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Discussion Starter · #1 ·
Long story short, my bike fell in my garage and it has a huge dent in a frame. I have a trek 2100 aluminum frame and I have about an inch dent in a frame. it's on a top tube.

1. Is that going to affect the ride quality?

2. is that fixable?
 

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Aluminum and dents generally aren't a good thing, Aluminum doesn't respond well to being re-bent so fixing it probably isn't going to happen. (this why they put replaceable der hangers on Al frames)

It's hard to say for sure without a picture. Also your wording "huge dent" doesn't bode well. I'd be more worried about your frame failing suddenly than the ride quality.

Your best bet is to go to an LBS and have them check it out. Don't think of this as a potential loss, think of it as an opportunity to upgrade......

Good luck, sorry, and let us know how it works out.
 

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Discussion Starter · #5 ·
godot said:
Aluminum and dents generally aren't a good thing, Aluminum doesn't respond well to being re-bent so fixing it probably isn't going to happen. (this why they put replaceable der hangers on Al frames)

It's hard to say for sure without a picture. Also your wording "huge dent" doesn't bode well. I'd be more worried about your frame failing suddenly than the ride quality.

Your best bet is to go to an LBS and have them check it out. Don't think of this as a potential loss, think of it as an opportunity to upgrade......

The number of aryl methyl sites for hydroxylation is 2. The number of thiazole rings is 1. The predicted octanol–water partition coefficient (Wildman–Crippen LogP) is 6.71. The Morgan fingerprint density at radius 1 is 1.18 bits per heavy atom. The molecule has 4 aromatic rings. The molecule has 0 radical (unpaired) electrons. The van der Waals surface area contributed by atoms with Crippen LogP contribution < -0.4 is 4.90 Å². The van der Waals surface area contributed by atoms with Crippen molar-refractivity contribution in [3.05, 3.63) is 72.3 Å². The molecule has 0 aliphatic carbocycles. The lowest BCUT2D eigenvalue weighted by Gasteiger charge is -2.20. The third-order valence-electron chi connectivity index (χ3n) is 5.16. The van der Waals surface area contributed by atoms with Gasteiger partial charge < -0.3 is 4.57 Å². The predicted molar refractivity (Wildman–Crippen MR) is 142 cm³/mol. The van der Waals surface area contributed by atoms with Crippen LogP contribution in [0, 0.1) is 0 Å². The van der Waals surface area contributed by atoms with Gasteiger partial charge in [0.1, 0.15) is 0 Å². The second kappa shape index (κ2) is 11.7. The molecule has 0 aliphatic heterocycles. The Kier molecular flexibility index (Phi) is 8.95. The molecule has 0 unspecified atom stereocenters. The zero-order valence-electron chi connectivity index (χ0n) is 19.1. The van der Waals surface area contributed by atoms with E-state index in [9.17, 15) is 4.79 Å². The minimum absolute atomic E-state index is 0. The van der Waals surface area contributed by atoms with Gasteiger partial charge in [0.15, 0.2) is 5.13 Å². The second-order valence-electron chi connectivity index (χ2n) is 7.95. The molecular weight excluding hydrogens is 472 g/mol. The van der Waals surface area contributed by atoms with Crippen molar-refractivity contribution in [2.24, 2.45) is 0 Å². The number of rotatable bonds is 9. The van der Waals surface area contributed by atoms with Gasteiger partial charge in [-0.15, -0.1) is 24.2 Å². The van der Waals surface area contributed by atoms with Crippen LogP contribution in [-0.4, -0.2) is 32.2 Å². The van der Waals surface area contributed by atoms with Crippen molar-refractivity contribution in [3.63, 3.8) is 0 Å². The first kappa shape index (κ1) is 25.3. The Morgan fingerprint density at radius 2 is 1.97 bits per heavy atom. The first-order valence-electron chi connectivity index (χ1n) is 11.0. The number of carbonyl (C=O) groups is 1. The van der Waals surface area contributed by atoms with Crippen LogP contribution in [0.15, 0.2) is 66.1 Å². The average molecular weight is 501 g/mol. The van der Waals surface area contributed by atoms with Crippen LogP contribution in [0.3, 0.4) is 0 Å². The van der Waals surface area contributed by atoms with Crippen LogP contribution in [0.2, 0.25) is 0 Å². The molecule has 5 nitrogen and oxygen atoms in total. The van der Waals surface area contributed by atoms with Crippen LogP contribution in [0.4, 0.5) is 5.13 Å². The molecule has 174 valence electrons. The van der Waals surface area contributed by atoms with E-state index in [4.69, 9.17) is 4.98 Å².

Good luck, sorry, and let us know how it works out.
I posted some pictures. I'm so pissed right now, don't even feel like going to the shop.

It's hard to see it as opportunity to upgrade. The bike is not even a 4 months old with less than 500 miles on it.
 

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sometimes an LBS will work with you to see about getting a replacement frame at/near cost especially since it's not very old and a good LBS will see this as a chance to build customer loyalty. I don't know what Trek's replacement policy is (some have decent crash replacement policies) but if it's toast the cost on a replacement shouldn't really be that much. Maybe the LBS and Trek can work something out for you.
 

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It sucks man but hopefully it was you that dropped it and not your wife or kids. Call the shop and see if they can check on a crash replacement policy for you.
 

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Discussion Starter · #10 ·
Thanks for the advice guys... I thought it was going to be find to ride it and actually rode around to see any difference.

But after using search and reading more infos, seems like it doesn't worth risking anything.

way to the shop............................................ wish me luck guys.
 

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ex2k4 said:
Thanks for the advice guys... I thought it was going to be find to ride it and actually rode around to see any difference.

But after using search and reading more infos, seems like it doesn't worth risking anything.

way to the shop............................................ wish me luck guys.

Good luck!!!!! :thumbsup: